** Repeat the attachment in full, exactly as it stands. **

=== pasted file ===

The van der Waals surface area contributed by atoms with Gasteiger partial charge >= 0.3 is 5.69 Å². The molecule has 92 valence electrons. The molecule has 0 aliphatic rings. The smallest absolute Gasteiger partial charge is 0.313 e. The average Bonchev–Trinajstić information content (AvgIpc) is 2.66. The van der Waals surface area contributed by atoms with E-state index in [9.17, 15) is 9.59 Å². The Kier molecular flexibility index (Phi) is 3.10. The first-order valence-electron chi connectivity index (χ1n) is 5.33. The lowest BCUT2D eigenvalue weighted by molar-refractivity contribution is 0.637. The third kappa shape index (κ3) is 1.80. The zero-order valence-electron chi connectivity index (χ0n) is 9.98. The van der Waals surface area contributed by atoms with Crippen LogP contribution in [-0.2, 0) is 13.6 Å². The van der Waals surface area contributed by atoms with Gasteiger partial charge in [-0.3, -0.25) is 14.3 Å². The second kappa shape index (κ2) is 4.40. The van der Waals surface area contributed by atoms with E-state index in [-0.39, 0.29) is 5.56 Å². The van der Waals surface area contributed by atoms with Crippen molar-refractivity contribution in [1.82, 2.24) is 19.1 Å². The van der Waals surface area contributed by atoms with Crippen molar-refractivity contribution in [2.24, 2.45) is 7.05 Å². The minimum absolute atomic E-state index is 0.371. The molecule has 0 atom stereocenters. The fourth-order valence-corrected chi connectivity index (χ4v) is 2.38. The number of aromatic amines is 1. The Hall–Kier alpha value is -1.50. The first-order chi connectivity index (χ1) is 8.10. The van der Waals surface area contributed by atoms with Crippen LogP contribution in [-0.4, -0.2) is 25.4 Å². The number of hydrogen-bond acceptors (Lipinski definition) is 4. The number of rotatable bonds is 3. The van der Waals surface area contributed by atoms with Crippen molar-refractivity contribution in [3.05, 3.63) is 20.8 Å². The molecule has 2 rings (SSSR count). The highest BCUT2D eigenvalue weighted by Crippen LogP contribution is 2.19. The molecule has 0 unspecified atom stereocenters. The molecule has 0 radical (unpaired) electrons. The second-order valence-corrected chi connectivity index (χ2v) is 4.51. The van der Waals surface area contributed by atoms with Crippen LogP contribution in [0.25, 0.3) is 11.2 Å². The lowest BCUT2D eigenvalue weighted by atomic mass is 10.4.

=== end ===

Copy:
The van der Waals surface area contributed by atoms with Gasteiger partial charge >= 0.3 is 5.69 Å². The molecule has 92 valence electrons. The molecule has 0 aliphatic rings. The smallest absolute Gasteiger partial charge is 0.313 e. The average Bonchev–Trinajstić information content (AvgIpc) is 2.66. The van der Waals surface area contributed by atoms with E-state index in [9.17, 15) is 9.59 Å². The Kier molecular flexibility index (Phi) is 3.10. The first-order valence-electron chi connectivity index (χ1n) is 5.33. The lowest BCUT2D eigenvalue weighted by molar-refractivity contribution is 0.637. The third kappa shape index (κ3) is 1.80. The zero-order valence-electron chi connectivity index (χ0n) is 9.98. The van der Waals surface area contributed by atoms with Crippen LogP contribution in [-0.2, 0) is 13.6 Å². The van der Waals surface area contributed by atoms with Gasteiger partial charge in [-0.3, -0.25) is 14.3 Å². The second kappa shape index (κ2) is 4.40. The van der Waals surface area contributed by atoms with E-state index in [-0.39, 0.29) is 5.56 Å². The van der Waals surface area contributed by atoms with Crippen molar-refractivity contribution in [1.82, 2.24) is 19.1 Å². The van der Waals surface area contributed by atoms with Crippen molar-refractivity contribution in [2.24, 2.45) is 7.05 Å². The minimum absolute atomic E-state index is 0.371. The molecule has 0 atom stereocenters. The fourth-order valence-corrected chi connectivity index (χ4v) is 2.38. The number of aromatic amines is 1. The Hall–Kier alpha value is -1.50. The first-order chi connectivity index (χ1) is 8.10. The van der Waals surface area contributed by atoms with Crippen LogP contribution in [-0.4, -0.2) is 25.4 Å². The number of hydrogen-bond acceptors (Lipinski definition) is 4. The number of rotatable bonds is 3. The van der Waals surface area contributed by atoms with Crippen molar-refractivity contribution in [3.05, 3.63) is 20.8 Å². The molecule has 2 rings (SSSR count). The highest BCUT2D eigenvalue weighted by Crippen LogP contribution is 2.19. The molecule has 0 unspecified atom stereocenters. The molecule has 0 radical (unpaired) electrons. The second-order valence-corrected chi connectivity index (χ2v) is 4.51. The van der Waals surface area contributed by atoms with Crippen LogP contribution in [0.25, 0.3) is 11.2 Å². The lowest BCUT2D eigenvalue weighted by atomic mass is 10.4.